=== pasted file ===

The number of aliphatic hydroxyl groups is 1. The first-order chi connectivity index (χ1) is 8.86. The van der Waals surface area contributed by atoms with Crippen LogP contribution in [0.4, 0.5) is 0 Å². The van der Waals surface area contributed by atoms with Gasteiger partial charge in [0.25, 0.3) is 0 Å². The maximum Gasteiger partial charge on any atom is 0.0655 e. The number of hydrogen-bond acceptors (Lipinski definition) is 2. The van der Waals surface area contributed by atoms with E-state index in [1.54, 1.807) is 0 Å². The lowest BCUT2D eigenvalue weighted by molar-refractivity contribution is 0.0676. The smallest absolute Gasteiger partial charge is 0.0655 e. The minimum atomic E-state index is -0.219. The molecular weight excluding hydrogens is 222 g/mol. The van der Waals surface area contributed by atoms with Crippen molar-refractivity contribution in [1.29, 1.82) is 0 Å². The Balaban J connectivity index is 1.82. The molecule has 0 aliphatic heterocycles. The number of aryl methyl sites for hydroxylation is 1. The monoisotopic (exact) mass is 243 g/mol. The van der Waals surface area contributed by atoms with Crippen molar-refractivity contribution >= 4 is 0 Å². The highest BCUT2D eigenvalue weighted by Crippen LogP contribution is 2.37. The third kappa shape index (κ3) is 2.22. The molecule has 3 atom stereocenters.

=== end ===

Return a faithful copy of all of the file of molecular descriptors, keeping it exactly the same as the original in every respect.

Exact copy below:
The number of aliphatic hydroxyl groups is 1. The first-order chi connectivity index (χ1) is 8.86. The van der Waals surface area contributed by atoms with Crippen LogP contribution in [0.4, 0.5) is 0 Å². The van der Waals surface area contributed by atoms with Gasteiger partial charge in [0.25, 0.3) is 0 Å². The maximum Gasteiger partial charge on any atom is 0.0655 e. The number of hydrogen-bond acceptors (Lipinski definition) is 2. The van der Waals surface area contributed by atoms with E-state index in [1.54, 1.807) is 0 Å². The lowest BCUT2D eigenvalue weighted by molar-refractivity contribution is 0.0676. The smallest absolute Gasteiger partial charge is 0.0655 e. The minimum atomic E-state index is -0.219. The molecular weight excluding hydrogens is 222 g/mol. The van der Waals surface area contributed by atoms with Crippen molar-refractivity contribution in [1.29, 1.82) is 0 Å². The Balaban J connectivity index is 1.82. The molecule has 0 aliphatic heterocycles. The number of aryl methyl sites for hydroxylation is 1. The monoisotopic (exact) mass is 243 g/mol. The van der Waals surface area contributed by atoms with Crippen molar-refractivity contribution >= 4 is 0 Å². The highest BCUT2D eigenvalue weighted by Crippen LogP contribution is 2.37. The third kappa shape index (κ3) is 2.22. The molecule has 3 atom stereocenters.